I never realized how much I craved, actually needed, alone time until I had my kids. We’re conditioned to have noise around us. I know I used to like having the TV or radio on in the background when I was single and lived in an apartment. It made me feel less alone. Now, there are people around me that require my attention all hours of the day: co-workers, spouse and kids. And while I crave alone time, true peace and quiet, it is uncomfortable for me when I have no sound around. When things are silent, instead of relaxing and recharging, I let my head fill up with all the “to-dos” I still need to get done. I may not turn the TV or radio on, but I’m letting noise in.
My husband and I were able to have a weekend getaway with the help of my parents. It was a great time for us both to work on find alone time together–just being with each other in silence and enjoying it. And it was great for the kids…they loved having an adventure with their grandparents. It worked wonders for us all, and reminds me that I need to make space for ‘peace and quiet’ (even if they are brief) everyday.
Where do you experience peace and quiet? How have you (and your family) benefitted from alone time?
When my boys were young, I longed for when they would have playdates…at their friends homes. I have to admit I liked the idea of them developing friendships outside of daycare and school, but wasn’t so sure if I wanted to host these occasions. Cleaning the house, making sure we had the right food (and understood any allergies and parental preferences), and having some activities in my back pocket in case we needed to keep the kids entertained (e.g. deter them from destroying the house) created a lot of anxiety, and made me tired just thinking about it.
As I reflected on this recently, I thought about playdates we have as we mature, though we don’t refer to them as that. By junior high it’s called “hanging out” and changes into “date night” or “grabbing dinner or a drink with your friends” as we become adults. Adult playdates seemed must easier to do before my kids arrived. Much like coordinating a kid playdate, coordinating an adult one can be just as stressful: who can we get to babysit, can we squeeze in a “relaxing” event with our busy schedules, and juggling doing something “fun” that may take away from my sleep.
But, I love my friends, and my husband, and know while stressful, scheduling activities with them are necessary. It’s what keep me connected and gives me energy back (though it does take energy to plan). Similarly, my kids need to have playdates to develop friendship skills and practice their manners.
Presently I’ve probably hosted as many playdates as my boys have attended. It’s fun to see them play with their friends and good to meet their friend’s parents. It does take some work, but the ultimate payoff is their smiling faces.
How often does your child have playdates? Do you prefer to host or have your child hosted? Do you live for playdates or dread them?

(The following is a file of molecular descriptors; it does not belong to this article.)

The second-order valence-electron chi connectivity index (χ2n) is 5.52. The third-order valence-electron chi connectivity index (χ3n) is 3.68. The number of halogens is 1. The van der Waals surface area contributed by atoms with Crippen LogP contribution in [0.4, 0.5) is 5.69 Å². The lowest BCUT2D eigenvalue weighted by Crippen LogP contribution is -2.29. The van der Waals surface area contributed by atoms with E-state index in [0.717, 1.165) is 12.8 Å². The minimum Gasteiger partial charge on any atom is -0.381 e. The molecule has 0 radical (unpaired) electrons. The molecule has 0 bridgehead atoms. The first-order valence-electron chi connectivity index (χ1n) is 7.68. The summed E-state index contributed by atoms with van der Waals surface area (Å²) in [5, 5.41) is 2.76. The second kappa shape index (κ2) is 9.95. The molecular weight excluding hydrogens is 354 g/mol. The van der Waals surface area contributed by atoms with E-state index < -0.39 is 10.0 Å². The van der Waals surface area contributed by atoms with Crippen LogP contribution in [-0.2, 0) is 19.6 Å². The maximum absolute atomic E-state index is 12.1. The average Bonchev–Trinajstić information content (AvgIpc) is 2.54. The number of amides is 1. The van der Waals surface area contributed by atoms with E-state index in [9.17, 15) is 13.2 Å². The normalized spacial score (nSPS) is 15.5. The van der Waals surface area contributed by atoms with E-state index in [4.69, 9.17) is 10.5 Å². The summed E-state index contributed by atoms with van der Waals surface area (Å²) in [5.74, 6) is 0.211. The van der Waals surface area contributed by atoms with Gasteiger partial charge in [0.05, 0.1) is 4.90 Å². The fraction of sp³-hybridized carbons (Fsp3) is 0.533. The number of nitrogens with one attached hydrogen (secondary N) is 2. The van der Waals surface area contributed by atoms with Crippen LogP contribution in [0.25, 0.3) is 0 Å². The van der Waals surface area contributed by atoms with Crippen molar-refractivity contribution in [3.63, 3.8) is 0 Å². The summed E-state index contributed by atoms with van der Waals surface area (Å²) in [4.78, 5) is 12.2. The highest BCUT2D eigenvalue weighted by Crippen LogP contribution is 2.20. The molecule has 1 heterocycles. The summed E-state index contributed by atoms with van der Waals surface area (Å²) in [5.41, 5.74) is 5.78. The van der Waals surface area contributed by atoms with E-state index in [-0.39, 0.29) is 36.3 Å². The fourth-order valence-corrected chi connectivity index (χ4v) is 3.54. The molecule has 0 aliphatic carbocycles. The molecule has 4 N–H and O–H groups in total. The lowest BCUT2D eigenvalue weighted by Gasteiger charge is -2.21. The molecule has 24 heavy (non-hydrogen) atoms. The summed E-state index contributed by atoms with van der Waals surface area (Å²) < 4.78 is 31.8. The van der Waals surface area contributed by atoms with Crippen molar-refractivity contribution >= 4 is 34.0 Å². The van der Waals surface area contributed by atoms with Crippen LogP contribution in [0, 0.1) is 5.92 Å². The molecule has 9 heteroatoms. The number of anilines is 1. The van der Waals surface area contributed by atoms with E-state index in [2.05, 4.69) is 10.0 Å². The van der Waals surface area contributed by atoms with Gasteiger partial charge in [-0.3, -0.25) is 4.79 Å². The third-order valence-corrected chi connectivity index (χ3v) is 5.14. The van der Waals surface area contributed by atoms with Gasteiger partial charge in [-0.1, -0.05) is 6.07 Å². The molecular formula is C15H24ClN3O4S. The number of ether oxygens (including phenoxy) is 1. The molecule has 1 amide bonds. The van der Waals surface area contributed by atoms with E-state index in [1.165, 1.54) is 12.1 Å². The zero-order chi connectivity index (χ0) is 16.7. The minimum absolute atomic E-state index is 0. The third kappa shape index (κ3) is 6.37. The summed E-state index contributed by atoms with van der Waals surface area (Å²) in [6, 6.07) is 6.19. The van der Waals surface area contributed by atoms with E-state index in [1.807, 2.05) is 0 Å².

I’ve blogged before about the need we have to recharge ourselves and give ourselves back energy. We risk burning out, may experience negative feels (anger, resentment, frustration) more easily, and make it tough to bring our full self to anyone (child, spouse, etc.) or thing (work, friendships, etc.) if we don’t do it.
I was fortunate enough to be able to give myself a big energy boost recently. I met up with some of my girlfriends and spent four fabulous days with them. During our time, we had deep connected discussions, I slept peacefully (with no interruptions or small people jumping on me unexpectedly!), I was able to relax and let all (or at least most) of my stresses go. It was only for a few days, but it felt great. I missed my children and my husband, but knew they were having fun and everyone was fine during my absence. It was hard to get away when my kids were younger, I felt tremendous guilt when I had to leave them even for a day. I felt guilty for putting all the responsibility of taking care of our boys on my husband. It was misplaced guilt. My husband enjoyed and still enjoys taking care of the boys by himself, it gives them a chance to be together and have their own special time, just like I’m having mine.
It can be difficult to find ways to give yourself that needed rest or energy boost you need, especially without feeling guilty, but it’s so needed, and can be an excellent opportunity for new connections and a recharge for all.
How do you relax? If you experienced any guilt, how did you work through it?
The New Year has gotten off to what seems like a slower start than usual for me. In years past, I’ve embraced the New Year with a vigor of starting fresh. This year it feels like I’m walking in deep sand and having a hard time getting back to running on all cylinders.
This sluggishness has forced me to rethink my energy levels. Upon reflection, it became clear that I had been going through a long(er) period than normal of giving my energy away and have not done a great job of getting my energy back. It’s easy to get caught in the give-give-give mode. I’m realizing if I don’t start taking back more and soon, there won’t be much more to give. This realization helped me refocus on what I need to boost my levels of energy. I realized I need to put time and energy into my connections, because that’s what really fuels my soul. I made lunch and coffee dates with some friends, and have made time to visit a loved one who is recovering from an accident. I’m looking forward to connecting with my audience during public speaking engagements and through my writing.
These efforts are starting to pay dividends. I’m starting to feel like I’m catching up to the fast(er) pace and am keenly aware I need to continue to include sources of energy to keep myself going without burning out.
How are your energy levels? How are you staying on all the things you have going in the New Year?